On Being: New


By Sandra Seaborn, Associate Priest

Posted on August 26, 2015

By the time I got to church, it was just after 5 p.m. The moving company had come early and now I found myself late for an, albeit unscheduled, visit. I was ready to explore St. Paul’s informally and unofficially – only the doors were locked. That’s a danger of being new, you make assumptions about how things are and without knowing people to check in with – sometimes, those assumptions lead to locked doors.
 
I have more practice than most at being new. I moved around growing up because of my dad’s job. Post undergrad at UofT, the trend has continued, in 17 years of marriage we’ve moved to five different cities. Toronto finally feels like coming home. So, with all those moves I get what needs to be done when you start afresh. I make lists, ask a lot of questions, pray, eat more take-out than normal and do as much reconnaissance as possible.  
 
Yet, even with all that preparation I am still learning, always learning. In my first week on staff, after getting a tour and a key, I still managed to get lost several times – turning the wrong way down a corridor or going up one too many flights of stairs. At least now I know where the restrooms are, including one almost hidden at the back of the church.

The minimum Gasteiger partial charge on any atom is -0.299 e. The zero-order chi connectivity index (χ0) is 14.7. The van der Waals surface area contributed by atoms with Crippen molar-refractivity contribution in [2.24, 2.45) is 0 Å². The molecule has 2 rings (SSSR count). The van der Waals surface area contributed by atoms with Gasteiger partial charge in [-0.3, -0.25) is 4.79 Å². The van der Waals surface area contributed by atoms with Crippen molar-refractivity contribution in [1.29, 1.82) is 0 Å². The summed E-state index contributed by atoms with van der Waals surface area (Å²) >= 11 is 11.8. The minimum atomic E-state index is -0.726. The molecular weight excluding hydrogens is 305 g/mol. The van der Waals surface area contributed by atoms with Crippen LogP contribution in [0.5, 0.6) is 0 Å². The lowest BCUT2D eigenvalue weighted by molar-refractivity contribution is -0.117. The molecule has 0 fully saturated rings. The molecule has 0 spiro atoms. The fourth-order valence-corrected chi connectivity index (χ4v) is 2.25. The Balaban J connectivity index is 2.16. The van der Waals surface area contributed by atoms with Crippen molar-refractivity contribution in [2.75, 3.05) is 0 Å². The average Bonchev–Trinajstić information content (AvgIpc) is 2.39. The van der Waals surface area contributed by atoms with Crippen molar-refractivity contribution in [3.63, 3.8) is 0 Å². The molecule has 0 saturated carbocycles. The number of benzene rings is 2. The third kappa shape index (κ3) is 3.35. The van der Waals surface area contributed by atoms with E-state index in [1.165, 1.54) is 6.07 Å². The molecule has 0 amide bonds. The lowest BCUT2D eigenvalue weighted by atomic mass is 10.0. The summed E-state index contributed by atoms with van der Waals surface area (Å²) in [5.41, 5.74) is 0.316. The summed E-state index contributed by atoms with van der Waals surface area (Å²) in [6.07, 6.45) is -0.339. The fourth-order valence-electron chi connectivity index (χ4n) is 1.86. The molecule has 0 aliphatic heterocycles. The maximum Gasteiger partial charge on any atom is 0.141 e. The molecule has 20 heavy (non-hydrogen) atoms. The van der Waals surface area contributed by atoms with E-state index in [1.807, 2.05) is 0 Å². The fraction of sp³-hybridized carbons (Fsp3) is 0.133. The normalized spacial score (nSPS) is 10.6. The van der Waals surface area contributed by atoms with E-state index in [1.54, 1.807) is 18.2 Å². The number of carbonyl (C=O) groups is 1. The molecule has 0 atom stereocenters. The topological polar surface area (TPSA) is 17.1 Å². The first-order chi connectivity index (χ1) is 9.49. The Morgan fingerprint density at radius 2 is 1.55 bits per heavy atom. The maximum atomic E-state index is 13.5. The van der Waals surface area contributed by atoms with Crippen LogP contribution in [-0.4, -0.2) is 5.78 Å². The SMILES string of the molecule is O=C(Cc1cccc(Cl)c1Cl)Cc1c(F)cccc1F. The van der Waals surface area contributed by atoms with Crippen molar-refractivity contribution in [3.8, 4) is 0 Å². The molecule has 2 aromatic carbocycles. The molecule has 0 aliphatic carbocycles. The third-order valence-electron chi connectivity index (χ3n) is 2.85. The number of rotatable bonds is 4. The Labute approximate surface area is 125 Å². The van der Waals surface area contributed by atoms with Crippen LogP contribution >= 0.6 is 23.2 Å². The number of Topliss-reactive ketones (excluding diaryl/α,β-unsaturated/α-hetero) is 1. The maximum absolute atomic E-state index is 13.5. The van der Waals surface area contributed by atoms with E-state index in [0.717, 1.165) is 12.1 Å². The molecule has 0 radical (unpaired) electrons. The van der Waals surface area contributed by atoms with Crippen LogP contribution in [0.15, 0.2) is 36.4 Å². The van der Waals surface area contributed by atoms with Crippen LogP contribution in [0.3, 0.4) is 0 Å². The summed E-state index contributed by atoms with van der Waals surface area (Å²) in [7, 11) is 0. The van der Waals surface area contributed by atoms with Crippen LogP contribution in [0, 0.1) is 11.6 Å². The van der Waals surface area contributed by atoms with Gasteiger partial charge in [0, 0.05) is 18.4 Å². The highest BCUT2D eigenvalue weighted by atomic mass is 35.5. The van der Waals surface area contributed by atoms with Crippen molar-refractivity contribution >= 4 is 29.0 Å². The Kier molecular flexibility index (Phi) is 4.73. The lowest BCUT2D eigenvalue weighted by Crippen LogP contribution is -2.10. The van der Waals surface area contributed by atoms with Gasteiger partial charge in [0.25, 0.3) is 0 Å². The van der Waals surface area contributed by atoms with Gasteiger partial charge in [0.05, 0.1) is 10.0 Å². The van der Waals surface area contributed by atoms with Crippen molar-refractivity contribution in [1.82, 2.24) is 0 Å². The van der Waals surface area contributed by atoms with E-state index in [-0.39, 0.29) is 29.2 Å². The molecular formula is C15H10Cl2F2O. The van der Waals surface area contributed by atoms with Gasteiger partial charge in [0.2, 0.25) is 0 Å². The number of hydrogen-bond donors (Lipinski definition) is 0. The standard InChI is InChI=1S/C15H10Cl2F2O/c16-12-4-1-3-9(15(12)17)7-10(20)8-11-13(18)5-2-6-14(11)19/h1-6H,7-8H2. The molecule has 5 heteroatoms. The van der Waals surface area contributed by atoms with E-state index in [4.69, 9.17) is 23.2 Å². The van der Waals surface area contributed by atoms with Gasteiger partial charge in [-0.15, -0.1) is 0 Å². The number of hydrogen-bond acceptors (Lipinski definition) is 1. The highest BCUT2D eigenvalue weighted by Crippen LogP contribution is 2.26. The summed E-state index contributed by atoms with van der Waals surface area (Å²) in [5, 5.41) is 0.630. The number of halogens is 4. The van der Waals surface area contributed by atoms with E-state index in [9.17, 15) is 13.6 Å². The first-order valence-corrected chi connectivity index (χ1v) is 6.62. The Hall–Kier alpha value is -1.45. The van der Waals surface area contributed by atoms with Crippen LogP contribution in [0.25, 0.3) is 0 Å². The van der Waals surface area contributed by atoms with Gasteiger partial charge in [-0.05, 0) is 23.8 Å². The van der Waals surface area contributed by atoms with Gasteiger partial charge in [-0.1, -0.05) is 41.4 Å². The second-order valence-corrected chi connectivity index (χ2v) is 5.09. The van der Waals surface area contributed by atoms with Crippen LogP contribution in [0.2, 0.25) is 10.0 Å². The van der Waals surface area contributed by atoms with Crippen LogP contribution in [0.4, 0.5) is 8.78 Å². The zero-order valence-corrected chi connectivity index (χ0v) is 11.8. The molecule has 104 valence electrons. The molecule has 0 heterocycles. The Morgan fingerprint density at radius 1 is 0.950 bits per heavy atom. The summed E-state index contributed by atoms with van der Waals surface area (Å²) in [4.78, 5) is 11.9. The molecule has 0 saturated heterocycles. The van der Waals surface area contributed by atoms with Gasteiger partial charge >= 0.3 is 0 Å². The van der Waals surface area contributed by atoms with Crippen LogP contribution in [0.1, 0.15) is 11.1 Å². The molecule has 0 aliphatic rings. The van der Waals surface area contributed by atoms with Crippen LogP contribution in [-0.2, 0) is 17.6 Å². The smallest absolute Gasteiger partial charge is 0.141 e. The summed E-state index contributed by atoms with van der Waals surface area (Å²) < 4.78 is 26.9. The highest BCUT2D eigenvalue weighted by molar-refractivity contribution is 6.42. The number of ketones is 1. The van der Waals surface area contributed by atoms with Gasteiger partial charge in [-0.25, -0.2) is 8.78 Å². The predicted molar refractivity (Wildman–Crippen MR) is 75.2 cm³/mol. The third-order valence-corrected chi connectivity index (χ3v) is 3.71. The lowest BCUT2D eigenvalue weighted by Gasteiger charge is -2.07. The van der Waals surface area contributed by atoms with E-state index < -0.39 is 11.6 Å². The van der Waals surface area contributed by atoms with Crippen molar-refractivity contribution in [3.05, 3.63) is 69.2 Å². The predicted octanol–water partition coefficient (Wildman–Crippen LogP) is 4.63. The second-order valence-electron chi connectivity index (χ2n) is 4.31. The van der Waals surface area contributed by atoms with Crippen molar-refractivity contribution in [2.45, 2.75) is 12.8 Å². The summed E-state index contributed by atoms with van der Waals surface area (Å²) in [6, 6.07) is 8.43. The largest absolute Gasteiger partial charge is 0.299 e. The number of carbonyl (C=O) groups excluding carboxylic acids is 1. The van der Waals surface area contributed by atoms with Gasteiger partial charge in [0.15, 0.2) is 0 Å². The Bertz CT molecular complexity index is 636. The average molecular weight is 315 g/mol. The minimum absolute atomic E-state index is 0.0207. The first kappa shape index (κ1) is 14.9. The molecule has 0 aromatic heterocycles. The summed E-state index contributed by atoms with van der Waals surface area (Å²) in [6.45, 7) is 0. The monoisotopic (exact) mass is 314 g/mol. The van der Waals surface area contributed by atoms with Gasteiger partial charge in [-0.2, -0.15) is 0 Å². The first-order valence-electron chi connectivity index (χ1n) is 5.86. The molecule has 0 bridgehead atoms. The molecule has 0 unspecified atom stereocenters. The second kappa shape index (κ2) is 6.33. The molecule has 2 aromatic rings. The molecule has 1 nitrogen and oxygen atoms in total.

Because St. Paul’s is big and it is easy to get “lost” once you wander away from the Sanctuary. While I hope that doesn’t happen to you, if you do wonder where you are or how you got there (physically or spiritually) – know you aren’t the first one and there are people around to help.
 
In fact, part of my role at St. Paul’s is to support and strengthen the Newcomer’s Ministries. I look forward to finding out about the existing and various ways people already find connection with each other and their faith; as well as hearing ideas of new ways and means through which we can support one another in our journeys of walking with Jesus.  
 
Being new to St. Paul’s has advantages. I am particularly grateful for the gift of new relationships. I have been warmly welcomed by old-timers and newcomers alike. I love hearing stories of God’s faithfulness.  Finding connections with others in ordinary shared experiences, family challenges, or the love of ice cream Sundaes brings the present reality of Jesus into daily life – truly encouraging.  
 
Into my second week, my boxes are unpacked and I now know where to park the car and which end to board the subway train. So, if you are new or ready to explore St. Paul’s – my door is open.